🚴 Peloton stops spinning
Friday, January 21, 2022 by Snacks
Fluffy only meets subscribers [Westend61 via Getty Images]
[SOPA Images / Contributor via Getty Images]
Yesterday’s Market Moves
Happy Friday: Put up your feet, light a lavender-scented candle, and slap on a hydrating mask that looks like a slice of deli meat. Oscar Mayer’s terrifying bologna face masks — described as “the cold-cut of self-care” — are already sold out.
Stocks dropped again yesterday as concerns over interest-rate hikes and slowing economic growth continued. British Prime Minister Boris Johnson dropped Covid safety measures in the UK, where the virus appears to have peaked.
Worse than a fake death on “Sex and the City”... Mr. Big news: Peloton is temporarily halting production of its spin bikes and treadmills, CNBC reports. In a confidential presentation, Peloton reportedly said that demand for its connected fitness equipment has faced a “significant reduction” since mid-pandemic. Picture: thousands of unsold bikes and treads sitting in storage depots.
- Peloton stock tanked 24% yesterday to below its IPO price, and was temporarily halted for trading. Shares have lost 70% of their value since November.
- Peloton plans to pause bike production for two months and treadmill production for six weeks. The pricier "+" versions of each will be paused even longer.
- Last year, Peloton majorly fumbled its response to demands to recall its Tread+ after thousands of injuries and one death. It belatedly issued a recall in August.
Pre-Zoom Beyoncé ride... Early in the pandemic, people rushed to snap up Peloton’s $2K bikes and $4K treadmills. Sales nearly tripled, subscriptions more than doubled, and it even turned a profit. But since all that demand was "pulled forward" and IRL workouts have returned, Peloton's growth has dramatically slowed. It lost $376M last quarter, and the new year is off to an even rougher start…
- 1st: CNBC reported that Peloton hired McKinsey to consult on its cost structure, which could translate to layoffs and store closures. It has reportedly started cutting jobs already.
- 2nd: SEC filings showed that Peloton insiders sold ~$500M worth of shares before the stock plunged earlier this week.
Too much optimism can be dangerous… Peloton’s growth forecasts for this year were way off. It seriously underestimated the possibility of a drop in demand. As the poster child of pandemic thrivers, Peloton had months-long shipping delays because orders were so strong. Now it has the opposite problem: so much unsold inventory that it could start a warehouse Equinox.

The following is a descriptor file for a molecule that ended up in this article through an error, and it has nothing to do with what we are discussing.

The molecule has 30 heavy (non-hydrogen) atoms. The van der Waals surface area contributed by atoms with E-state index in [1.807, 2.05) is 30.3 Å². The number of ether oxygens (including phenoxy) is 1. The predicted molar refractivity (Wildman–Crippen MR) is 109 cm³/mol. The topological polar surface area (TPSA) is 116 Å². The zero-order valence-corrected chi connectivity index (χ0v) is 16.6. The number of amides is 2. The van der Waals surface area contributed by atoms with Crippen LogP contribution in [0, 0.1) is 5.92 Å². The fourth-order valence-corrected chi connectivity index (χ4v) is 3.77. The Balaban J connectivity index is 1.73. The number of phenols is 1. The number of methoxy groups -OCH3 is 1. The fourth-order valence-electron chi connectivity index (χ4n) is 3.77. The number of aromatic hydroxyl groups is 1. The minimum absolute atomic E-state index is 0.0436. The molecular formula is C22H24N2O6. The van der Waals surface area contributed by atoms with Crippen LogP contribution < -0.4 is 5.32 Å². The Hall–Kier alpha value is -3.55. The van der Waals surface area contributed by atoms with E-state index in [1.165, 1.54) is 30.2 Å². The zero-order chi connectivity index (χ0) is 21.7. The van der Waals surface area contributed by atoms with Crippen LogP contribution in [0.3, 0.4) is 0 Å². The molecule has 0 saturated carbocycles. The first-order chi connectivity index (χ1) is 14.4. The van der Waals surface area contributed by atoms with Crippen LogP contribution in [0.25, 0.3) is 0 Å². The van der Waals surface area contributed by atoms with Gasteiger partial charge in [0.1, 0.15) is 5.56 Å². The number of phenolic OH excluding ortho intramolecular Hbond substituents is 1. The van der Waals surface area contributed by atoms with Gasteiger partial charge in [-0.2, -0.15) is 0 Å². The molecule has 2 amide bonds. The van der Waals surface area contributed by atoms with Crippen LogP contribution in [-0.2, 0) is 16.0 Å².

Like, share, subscribe… The influencer's Triple Crown. This week Instagram and TikTok began testing tools that allow creators to offer paid subscriptions. Both are hoping to drive more traffic to their apps. TikTok didn’t share details about its subscription, but here’s what we know about Insta’s:
- Only 10 creators were invited to test the feature, including Olympic gymnast @jordanchiles (431K followers) and spiritual coach @bunnymichael (216K followers).
- Creators can charge anywhere from $1 to $100 for access to subscriber-only content and special badges that help fans stand out in crowded comment sections.
- Insta is not taking a cut of creator earnings — yet. But it plans to expand the program to all creators in coming months, and may start “sharing” revenue in 2023.
Liked Jason Derulo’s TikTok… and his Reel, and his Snap story. Social giants are competing with new features to court top creators, whose millions of followers drive massive engagement. By attracting influencers with paid subscriptions, social platforms hope to win over their followers.
- Instagram, TikTok, and Snapchat have between 38M and 45M users each, and that gap is expected to narrow to about 1M users by 2025.
- Social platforms have spent billions on “creator funds” to attract top talent, and the growing creator economy is worth $100B+.
- Meanwhile, creator-focused platforms like Clubhouse, Patreon, Cameo, and OnlyFans boomed during the pandemic by connecting creators directly to fans.
Influencers are influencing tech companies… Creators have more leverage than ever before. Social companies initially focused on user growth, not creators. But now that the market is saturated and they’re competing for the same users, keeping top talent is key to engagement. And engagement is key to social’s profit puppy: ads.
What else we’re Snackin’
- Shot: Starbucks reversed plans this week to require employee vaccination and testing after the Supreme Court blocked President Biden’s vax mandate for large employers. Other businesses could follow.
- Damon: Crypto.com disclosed that 400 customer accounts were hacked this week, adding that the affected accounts were all reimbursed. The exchange has 10M users and recently made headlines thanks to a ridiculed ad feat. Matt Damon.
- Squid: Netflix stock plunged 20% yesterday after it disappointed on subscriber numbers, despite hits like “Squid Game.” Last week it hiked US and Canadian prices as growth there stalls.
- FashZon: Amazon is opening a clothing store that features algorithm-driven recommendations and touchscreen-order dressing rooms. As America’s #1 clothing seller, the ’Zon is trying to promote its private labels.
- Digi: While China plugs its digital currency (#DigiYuan) for international use, the US Fed released its long-awaited exploration of a digital dollar. But the 40-page doc doesn’t actually take a stance on creating one or not.
Snack Fact of the Day
More homes were sold in the US last year than any year since 2006
- Earnings expected from: Schlumberger and Ally Financial
Authors of this Snacks own: Bitcoin, and shares of Snap, Amazon, Google, Starbucks, Netflix, and Apple